Also, paradigms aren't "types" of languages. Lisp supports functional programming, procedural programming, and object oriented programming. In fact, Lisp probably supports all paradigms, including (arguably) a paradigm unique to Lisp. C++ supports procedural and one style of OO. Ruby supports a much more Smalltalk-style OO as well as functional and procedural programming.

Other paradigms include declarative programming, which Prolog uses, and which isn't especially helpful. (SQL is another type of declarative programming but specialized to a single task.) Other paradigms are usually supported by special purpose languages. For instance, Postscript is explicitly stack-oriented. There are also languages like Brainfuck that are pretty much straightforward Turing machines, which is even less useful than stack-oriented programming. But those are usually not intended for serious use.
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Re: Best language for n00bs

Postby Berengal » Fri Jun 19, 2009 6:25 am UTC

Paradigms aren't neccessarily tied to languages. Sure, a language usually favors one (a few two) heavily, and it's hard to grok a new paradigm without learning a language made with that paradigm in mind, but I've looked at assembly and recognized the haskell that produced it, and I've myself directly ported a haskell program to C. It might not be pleasant, but all languages I know at least make it possible to write in just about any paradigm you want. A good programmer can write FORTRAN in any langauge (a great one can write Haskell).

Also, what constitutes a paradigm isn't well defined. Lisp and Haskell might both be functional, but to a Lisp or Haskell programmer they're worlds apart. The Haskell programmer would say Haskell's paradigm is "very strong, static typed, purely functional lazy". C++ and Java might be object-oriented, but they're also procedural, O'Caml is a functional object-oriented langauge and very different. I don't think object-oriented programming could exist alone without some other paradigm to actually do stuff in...
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Re: Best language for n00bs

Postby Wednesday » Fri Jun 19, 2009 4:41 pm UTC

So this. Procedural programming and object-oriented programming. I think that's what my sister said. Python has both, you say?
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Re: Best language for n00bs

Postby ash.gti » Fri Jun 19, 2009 8:19 pm UTC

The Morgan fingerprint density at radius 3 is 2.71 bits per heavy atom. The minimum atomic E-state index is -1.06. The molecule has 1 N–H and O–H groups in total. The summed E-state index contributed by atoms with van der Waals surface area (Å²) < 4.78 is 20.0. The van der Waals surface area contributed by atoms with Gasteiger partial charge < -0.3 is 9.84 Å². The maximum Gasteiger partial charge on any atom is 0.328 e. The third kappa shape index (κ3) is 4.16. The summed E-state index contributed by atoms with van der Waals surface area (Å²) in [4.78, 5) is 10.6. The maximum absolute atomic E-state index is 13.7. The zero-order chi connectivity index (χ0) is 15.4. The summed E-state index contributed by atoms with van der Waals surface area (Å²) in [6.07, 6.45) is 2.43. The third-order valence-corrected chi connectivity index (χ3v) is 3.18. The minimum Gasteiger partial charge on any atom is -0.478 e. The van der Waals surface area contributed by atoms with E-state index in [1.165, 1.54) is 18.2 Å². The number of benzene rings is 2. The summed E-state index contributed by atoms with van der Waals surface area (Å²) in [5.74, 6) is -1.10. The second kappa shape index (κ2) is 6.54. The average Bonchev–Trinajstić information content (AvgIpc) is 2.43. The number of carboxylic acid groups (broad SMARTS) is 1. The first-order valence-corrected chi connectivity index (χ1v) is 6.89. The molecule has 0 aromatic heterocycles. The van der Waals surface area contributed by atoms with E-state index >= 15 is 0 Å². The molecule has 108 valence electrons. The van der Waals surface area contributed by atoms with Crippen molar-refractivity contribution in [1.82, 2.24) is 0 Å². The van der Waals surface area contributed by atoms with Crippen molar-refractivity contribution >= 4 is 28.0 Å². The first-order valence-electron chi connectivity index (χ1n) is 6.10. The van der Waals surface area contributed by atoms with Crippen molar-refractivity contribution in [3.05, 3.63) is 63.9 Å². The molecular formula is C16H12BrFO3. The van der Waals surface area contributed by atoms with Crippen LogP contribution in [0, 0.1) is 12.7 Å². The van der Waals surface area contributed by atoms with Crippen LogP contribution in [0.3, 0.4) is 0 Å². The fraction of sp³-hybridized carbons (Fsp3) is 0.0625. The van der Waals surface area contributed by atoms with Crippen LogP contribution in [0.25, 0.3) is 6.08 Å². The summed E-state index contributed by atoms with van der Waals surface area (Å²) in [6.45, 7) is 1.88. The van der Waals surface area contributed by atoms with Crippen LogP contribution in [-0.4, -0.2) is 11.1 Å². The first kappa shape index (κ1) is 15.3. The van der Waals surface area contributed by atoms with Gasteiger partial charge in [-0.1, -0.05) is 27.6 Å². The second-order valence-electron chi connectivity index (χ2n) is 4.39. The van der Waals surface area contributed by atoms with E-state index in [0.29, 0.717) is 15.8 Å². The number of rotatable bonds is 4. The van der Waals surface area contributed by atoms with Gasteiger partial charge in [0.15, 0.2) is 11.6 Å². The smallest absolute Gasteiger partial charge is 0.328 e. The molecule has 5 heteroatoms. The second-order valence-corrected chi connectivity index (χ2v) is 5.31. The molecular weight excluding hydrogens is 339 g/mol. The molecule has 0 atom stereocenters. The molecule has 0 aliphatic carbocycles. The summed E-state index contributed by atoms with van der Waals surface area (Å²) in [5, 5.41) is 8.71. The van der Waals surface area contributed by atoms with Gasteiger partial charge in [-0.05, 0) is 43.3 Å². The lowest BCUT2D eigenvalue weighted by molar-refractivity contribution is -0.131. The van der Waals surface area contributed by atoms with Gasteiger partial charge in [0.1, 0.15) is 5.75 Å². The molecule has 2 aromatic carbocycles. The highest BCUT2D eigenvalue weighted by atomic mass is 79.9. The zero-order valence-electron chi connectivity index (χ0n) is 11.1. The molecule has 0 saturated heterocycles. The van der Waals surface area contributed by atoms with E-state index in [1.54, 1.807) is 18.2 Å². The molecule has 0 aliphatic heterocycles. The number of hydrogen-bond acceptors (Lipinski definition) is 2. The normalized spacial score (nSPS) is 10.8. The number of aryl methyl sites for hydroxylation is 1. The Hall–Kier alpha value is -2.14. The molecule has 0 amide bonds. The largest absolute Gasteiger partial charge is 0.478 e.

Python is certainly capable of procedural programming, but a lot of people attribute it more for functional approaches than procedural.

Python is a great way to start programming, its a great language to get your feet wet and its a very useful language for understanding a lot of programming concepts. But really knowing the difference between functional, procedural, and object oriented really shouldn't be an issue until you actually are programming and know whats going on, not just experimenting to understanding how the language works.
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Re: Best language for n00bs

Postby Berengal » Fri Jun 19, 2009 10:07 pm UTC

ash.gti wrote:Python is certainly capable of procedural programming, but a lot of people attribute it more for functional approaches than procedural.

Python is way more procedural than functional though. People are probably just really exited about the functional aspects, seeing as they're so nice to have. (To spot the functional programmers in a group, tell them they have to use a language without first-class functions. The functional programmers will be the ones who keep gasping for air, reach for their heart medicine, writhe in pain or simply quit.)
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Re: Best language for n00bs

Postby ash.gti » Sat Jun 20, 2009 8:53 pm UTC

Berengal wrote:Python is way more procedural than functional though. People are probably just really exited about the functional aspects, seeing as they're so nice to have. (To spot the functional programmers in a group, tell them they have to use a language without first-class functions. The functional programmers will be the ones who keep gasping for air, reach for their heart medicine, writhe in pain or simply quit.)


I must say that the more I use first class functions the more I miss them when I don't have access to them.